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Fundamentally flawed Statistics South Africa (Statssa) releases annual data on the accommodation industry (Statssa, 2012). They base their data on “tax registered private and public enterprises”, which includes hotels, caravan parks and camping sites, guest houses and guest farms and other accommodation. I could not find a reference as to how these establishments are actually defined. But if you look at the equivalent income distribution, hotels make up 62 % and the other 38 % comes from the other categories. This is a significant indicator, but needs to be read in context of an actual definition, and linked to the equivalent jobs created if we want to draw meaningful conclusions on the economic contribution. In addition, I would also like to know if anyone has ever done a scientific study to determine how many guesthouses, guest farms and other accommodation establishments really exist. We know from our own travels, research and surveys, that a significant number of these establishments are not actually registered as businesses and don’t pay tax as such, but they do create jobs and livelihoods for a large portion of our population.

What does the industry say?

According to Statssa, tourism businesses are divided into four size groups according to the value of their business register turnover. Tourism businesses are categorized as: • Large ≥ R26 000 000 • Medium R13 000 000 ≤ VAT turnover < R26 000 000 • Small R3 000 000 ≤ VAT turnover < R13 000 000

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• Micro < R3 000 000 Local bylaws often don’t make any distinction between smaller and larger accommodation establishments. FTTSA (2011) (now called Fair trade Tourism or FTT) tiers their certification costs according to the number of staff employed. The Heritage Environmental Management Company (Heritage) has created the GreenLine offering, which is aimed at Guesthouses and B&Bs of less than 20 rooms. The Tourism Grading Council of South Africa breaks accommodation down into:

“Formal Service Accommodation (Hotel/ Lodge)”

• A hotel provides formal accommodation with full or limited service to the traveling public. A hotel has a reception area and offers a dining facility. A hotel must have a minimum of 4 rooms. • A Lodge is a formal accommodation facility providing full or limited service, located in natural surroundings beyond that of an immediate garden area, without any Game.

Guest Accommodation (B&B, Country House, Guest House)

• Bed and Breakfast: More informal accommodation with limited service that is provided in a family (private) home with the owner/manager living in the house or on the property. • Guest House: Can be an existing home, a renovated home or a building that has been specifically designed as a residential dwelling to provide overnight accommodation, must have more than three rooms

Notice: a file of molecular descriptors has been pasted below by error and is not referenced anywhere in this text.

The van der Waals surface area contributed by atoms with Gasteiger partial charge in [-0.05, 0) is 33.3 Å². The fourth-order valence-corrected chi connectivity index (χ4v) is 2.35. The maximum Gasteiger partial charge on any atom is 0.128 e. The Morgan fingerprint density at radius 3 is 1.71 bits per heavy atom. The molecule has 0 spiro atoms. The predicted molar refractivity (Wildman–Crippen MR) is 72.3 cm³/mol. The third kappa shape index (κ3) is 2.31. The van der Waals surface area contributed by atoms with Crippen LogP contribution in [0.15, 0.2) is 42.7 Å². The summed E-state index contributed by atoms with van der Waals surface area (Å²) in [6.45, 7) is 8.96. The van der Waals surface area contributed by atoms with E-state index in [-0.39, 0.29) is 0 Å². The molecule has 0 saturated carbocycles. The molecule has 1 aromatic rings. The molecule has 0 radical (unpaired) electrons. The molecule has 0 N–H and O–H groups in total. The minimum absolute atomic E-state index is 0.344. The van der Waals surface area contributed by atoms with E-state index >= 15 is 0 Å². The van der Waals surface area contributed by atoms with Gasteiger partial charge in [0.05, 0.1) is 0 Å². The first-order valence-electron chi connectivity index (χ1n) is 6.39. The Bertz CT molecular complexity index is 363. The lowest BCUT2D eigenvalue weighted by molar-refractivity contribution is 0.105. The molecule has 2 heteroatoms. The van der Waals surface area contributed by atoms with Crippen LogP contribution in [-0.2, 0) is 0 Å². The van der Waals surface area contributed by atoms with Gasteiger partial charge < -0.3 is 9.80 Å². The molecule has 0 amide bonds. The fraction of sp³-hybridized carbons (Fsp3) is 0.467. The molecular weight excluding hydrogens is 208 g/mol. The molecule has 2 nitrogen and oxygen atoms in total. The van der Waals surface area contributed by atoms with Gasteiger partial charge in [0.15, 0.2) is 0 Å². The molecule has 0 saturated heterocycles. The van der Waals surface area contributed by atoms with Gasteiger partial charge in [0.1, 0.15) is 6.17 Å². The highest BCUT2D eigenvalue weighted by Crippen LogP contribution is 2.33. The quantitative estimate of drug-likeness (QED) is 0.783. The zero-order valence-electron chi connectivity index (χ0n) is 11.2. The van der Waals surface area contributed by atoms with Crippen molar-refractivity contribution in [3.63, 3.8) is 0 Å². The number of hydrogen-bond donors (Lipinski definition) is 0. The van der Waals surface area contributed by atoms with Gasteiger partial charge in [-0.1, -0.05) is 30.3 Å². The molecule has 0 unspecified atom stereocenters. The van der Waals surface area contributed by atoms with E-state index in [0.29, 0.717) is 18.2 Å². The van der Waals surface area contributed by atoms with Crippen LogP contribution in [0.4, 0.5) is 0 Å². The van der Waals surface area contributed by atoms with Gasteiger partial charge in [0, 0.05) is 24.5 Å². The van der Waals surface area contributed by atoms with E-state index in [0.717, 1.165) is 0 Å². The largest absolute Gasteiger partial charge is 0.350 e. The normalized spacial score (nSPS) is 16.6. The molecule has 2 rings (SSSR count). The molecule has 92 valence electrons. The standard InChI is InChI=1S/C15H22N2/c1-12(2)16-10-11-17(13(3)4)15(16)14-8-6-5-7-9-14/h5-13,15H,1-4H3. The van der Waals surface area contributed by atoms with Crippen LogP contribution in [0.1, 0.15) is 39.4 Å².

2

• and public areas for the exclusive use of its guests. • Country House: Can be an existing home, a renovated home or a building that has been specifically designed as a residential dwelling to provide overnight accommodation, which has public areas for the exclusive use of its guests. Situated in natural, peaceful surroundings. Refer to http://www.tourismgrading. co.za/get-graded/whats-in-it-for-me/ grading-criteria-3/ for further detail on the TGCSA breakdown. Internationally, many definitions exist for SAE, e.g. in Greece, a Family Hotel is deemed to have less than 20 rooms, while a small and medium hotel have 21 -50 and 51 to 100 rooms respectively (Bastakis, Buhalis, & Butler, 2004). In research undertaken in St Andrews, Scotland to assess the entrepreneurial nature of Small Hotels (Glancey & Pettigrew, 1997), these were defined as establishments with less than 40 bed spaces. The same research also found suggestions in previous research in which a small hotel is defined as an establishment with less than 25 bed spaces and in other cases when it has less than 100 bed spaces. Law and Candy (2011), who did research on small hotels in Hong Kong, also found that many definitions for small hotels exist, varying from the number of staff employed, whether it is owner managed or the types of facilities and services it offers. In chapter 1 of the series, International Perspectives on Small Firms Thomas (2004) highlights the lack of a single definition for small tourism firms and the resulting discrepancies in definition that exist amongst the other

ACCOMMODATION

contributors in addressing the Smaller Tourism Business Models. Although his work does not focus specifically on SAEs, these are deemed a sub-sector of Smaller Tourism Businesses.

The Role of Smaller Tourism Businesses in Tourism Industry